On July 27, 1973, my father was measured for a coat on London’s Savile Row, at Anderson & Sheppard. He chose a lightweight “tropical” single-breasted jacket in fawn Shetland tweed, and a dark-blue cavalry-twill trouser. The coat—which he still wears—cost $120, and the trousers $65, both charged to his brother Philip Nesfield Roberts.
When my father visited Anderson & Sheppard, I was four weeks old. (The exact dates, along with the measurements and suit orders and every customer’s details, are written into leather-bound ledgers filed in the store.) I was the middle daughter of three girls, which I have always assumed disappointing to a man brought up in a family with four boys.
Savile Row is an iconic street, first established in the 18th century as a locus of gentleman’s bespoke apparel, with the 1771 opening of Hawkes tailors, later known as Gieves & Hawkes and still located at 1 Savile Row. H. Huntsman & Sons opened in 1849. Modern additions have included Richard James (opened 1992, at number 29) and Richard Anderson (2001, at number 13). Anderson & Sheppard opened in 1906 in a five-floor building at number 30. In 2005, however, Anderson & Sheppard moved to smaller premises, on Old Burlington Street, parallel to Savile Row. In recent times, the power of a Savile Row address has been commandeered by multinational clothing stores that want to benefit from the rich heritage associated with the street name and the English tailoring tradition.
Anderson & Sheppard’s typeface—embroidered into every single piece they make, along with the garment reference number, date of order, and customer’s full name—was stuck in my psyche like a burr. The flourish of the ampersand was beautiful to me, stitched into the lining of my father’s coat. The lettering’s loops and curls bewitched me. It denoted hidden territory, like the holes in a map where men have always traveled freely.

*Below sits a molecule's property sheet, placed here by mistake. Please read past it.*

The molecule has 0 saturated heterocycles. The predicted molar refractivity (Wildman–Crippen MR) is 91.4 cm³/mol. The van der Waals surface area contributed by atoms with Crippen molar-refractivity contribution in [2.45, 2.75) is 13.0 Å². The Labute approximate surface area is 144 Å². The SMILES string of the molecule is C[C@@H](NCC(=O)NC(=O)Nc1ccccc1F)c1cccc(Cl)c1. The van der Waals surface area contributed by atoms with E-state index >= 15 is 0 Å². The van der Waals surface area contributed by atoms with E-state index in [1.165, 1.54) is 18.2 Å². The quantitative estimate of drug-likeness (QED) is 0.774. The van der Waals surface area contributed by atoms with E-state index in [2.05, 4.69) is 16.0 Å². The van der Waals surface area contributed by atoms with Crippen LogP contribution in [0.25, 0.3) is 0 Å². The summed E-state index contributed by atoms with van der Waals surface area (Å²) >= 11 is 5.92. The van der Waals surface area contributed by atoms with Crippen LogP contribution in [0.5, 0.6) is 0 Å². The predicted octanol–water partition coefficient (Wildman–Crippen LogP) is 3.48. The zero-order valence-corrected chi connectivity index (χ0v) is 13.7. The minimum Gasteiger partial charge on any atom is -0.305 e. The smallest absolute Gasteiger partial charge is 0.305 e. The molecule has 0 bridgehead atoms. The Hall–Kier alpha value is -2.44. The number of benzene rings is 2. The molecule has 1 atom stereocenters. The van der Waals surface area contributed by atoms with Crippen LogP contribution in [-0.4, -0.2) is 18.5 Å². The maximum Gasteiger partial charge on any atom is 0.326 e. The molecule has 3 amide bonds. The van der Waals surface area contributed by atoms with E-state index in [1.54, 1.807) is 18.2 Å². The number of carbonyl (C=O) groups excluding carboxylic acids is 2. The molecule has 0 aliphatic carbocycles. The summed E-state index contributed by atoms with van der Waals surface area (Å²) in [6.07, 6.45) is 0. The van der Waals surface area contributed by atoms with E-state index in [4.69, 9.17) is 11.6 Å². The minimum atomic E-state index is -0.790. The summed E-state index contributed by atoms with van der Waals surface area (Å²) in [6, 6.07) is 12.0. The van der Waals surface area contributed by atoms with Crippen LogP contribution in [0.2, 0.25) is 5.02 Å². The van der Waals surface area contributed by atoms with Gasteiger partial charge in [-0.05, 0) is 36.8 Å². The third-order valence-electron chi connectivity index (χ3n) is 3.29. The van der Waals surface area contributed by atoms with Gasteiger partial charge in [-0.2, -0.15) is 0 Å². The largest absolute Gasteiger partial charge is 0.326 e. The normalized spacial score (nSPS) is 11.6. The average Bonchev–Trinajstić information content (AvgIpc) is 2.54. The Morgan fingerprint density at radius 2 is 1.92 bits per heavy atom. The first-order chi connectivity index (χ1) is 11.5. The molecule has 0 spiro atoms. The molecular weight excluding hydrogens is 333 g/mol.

In July I stepped across Anderson & Sheppard’s threshold for the first time, into a room with warm terracotta walls lined with darkly stained wood shelves holding swatches and ledgers. It smelled of leather—and men.
However, if I’d hoped I might have been the first woman to make a suit order with Anderson & Sheppard, I would be wrong. Mr. Heywood, managing director, said Ms. Marlene Dietrich, of 20 Grosvenor Square, W1K, came here on January 22, 1937, on the recommendation of her friend Douglas Fairbanks Jr. Mr. Heywood showed me her signature in the same leather measure books where he later found my father’s records. On November 24, 2008, Kate Moss commissioned three boy’s coats. And the writer Fran Lebowitz has had several jackets made there. But those were one-offs, insisted Mr. Heywood, reiterating that they don’t make women’s suits. “Anderson & Sheppard has been a gentleman’s Savile Row tailor since 1906.”